Bob Dylan’s silence since being named a Nobel laureate has been described as “impolite and arrogant” by a member of the Swedish Academy. But the committee said it was up to the singer if he decided to accept.
The Swedish Academy, which selects Nobel Prize winners, has failed to contact 75-year-old singer-songwriter Bob Dylan since he became the first musician to win the literature prize in the Nobel’s 115-year history last week.
Dylan has been silent on the subject since he was awarded the honor for “having created new poetic expressions within the great American song tradition.” The award has been mentioned on Dylan’s Twitter and Facebook accounts, but a mention was removed from his website on Friday.
On Saturday, Swedish media reported comments by Nobel committee member Per Wastberg, who said that if Dylan remained silent, it would be “rude and arrogant.”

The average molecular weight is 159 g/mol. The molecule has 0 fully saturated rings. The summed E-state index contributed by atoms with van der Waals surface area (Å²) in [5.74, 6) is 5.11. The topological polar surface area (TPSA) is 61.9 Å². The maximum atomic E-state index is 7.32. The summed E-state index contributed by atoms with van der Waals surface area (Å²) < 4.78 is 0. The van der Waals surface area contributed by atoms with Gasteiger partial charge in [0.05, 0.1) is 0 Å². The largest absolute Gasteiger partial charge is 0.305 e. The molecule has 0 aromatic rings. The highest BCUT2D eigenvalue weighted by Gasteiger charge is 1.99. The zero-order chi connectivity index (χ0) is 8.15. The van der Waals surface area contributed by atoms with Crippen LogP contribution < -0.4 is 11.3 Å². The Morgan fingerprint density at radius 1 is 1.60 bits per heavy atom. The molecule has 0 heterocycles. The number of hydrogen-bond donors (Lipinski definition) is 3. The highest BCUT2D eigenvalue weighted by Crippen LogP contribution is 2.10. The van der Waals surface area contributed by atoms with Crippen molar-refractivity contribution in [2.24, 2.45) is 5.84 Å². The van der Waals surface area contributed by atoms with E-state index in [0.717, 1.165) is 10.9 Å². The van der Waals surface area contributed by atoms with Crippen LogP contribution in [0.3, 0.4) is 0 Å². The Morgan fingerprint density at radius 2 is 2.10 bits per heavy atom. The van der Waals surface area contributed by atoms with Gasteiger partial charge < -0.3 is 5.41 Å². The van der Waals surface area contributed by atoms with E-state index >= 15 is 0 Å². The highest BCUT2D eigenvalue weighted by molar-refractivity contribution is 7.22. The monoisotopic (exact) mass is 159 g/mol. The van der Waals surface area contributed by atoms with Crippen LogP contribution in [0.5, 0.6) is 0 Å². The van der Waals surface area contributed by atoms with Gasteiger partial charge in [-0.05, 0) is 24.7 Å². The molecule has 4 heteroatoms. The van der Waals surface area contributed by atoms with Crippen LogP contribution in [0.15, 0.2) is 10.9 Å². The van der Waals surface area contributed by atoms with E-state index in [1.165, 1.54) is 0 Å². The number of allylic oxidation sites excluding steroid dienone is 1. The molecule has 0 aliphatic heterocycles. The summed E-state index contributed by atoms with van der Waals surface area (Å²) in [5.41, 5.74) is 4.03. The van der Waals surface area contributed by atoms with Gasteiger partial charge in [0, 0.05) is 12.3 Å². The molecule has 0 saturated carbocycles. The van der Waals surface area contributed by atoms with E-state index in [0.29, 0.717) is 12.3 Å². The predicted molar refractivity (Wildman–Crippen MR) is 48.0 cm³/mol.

The academy issued a statement saying that Wastberg’s comments did not reflect their view. “The author awarded the Noble Prize makes up his or her own mind regarding the ceremonies involved in the presentation of the prize,” said Sara Danius, permanent secretary of the academy.
The choice of Dylan has been controversial, with some commentators questioning whether the singer’s work qualifies as literature and others suggesting the academy missed an opportunity to bring attention to lesser-known artists.
First to ignore
If Dylan continues in silence, he would be the first award winner to ignore the academy’s decision. Only two people have declined a Nobel Prize in literature.
Boris Pasternak did so under pressure from Soviet authorities in 1958, while French writer Jean-Paul Sartre refused it in 1964.
Harold Pinter and Alice Munro missed their respective ceremonies in 2005 and 2013 for health reasons.
Each Nobel Prize is worth 8 million Swedish kronor ($930,000/825,000 euros).
The literature prize and five other Nobel honors will be officially conferred in Stockholm on December 10, the anniversary of award founder Alfred Nobel’s death in 1896.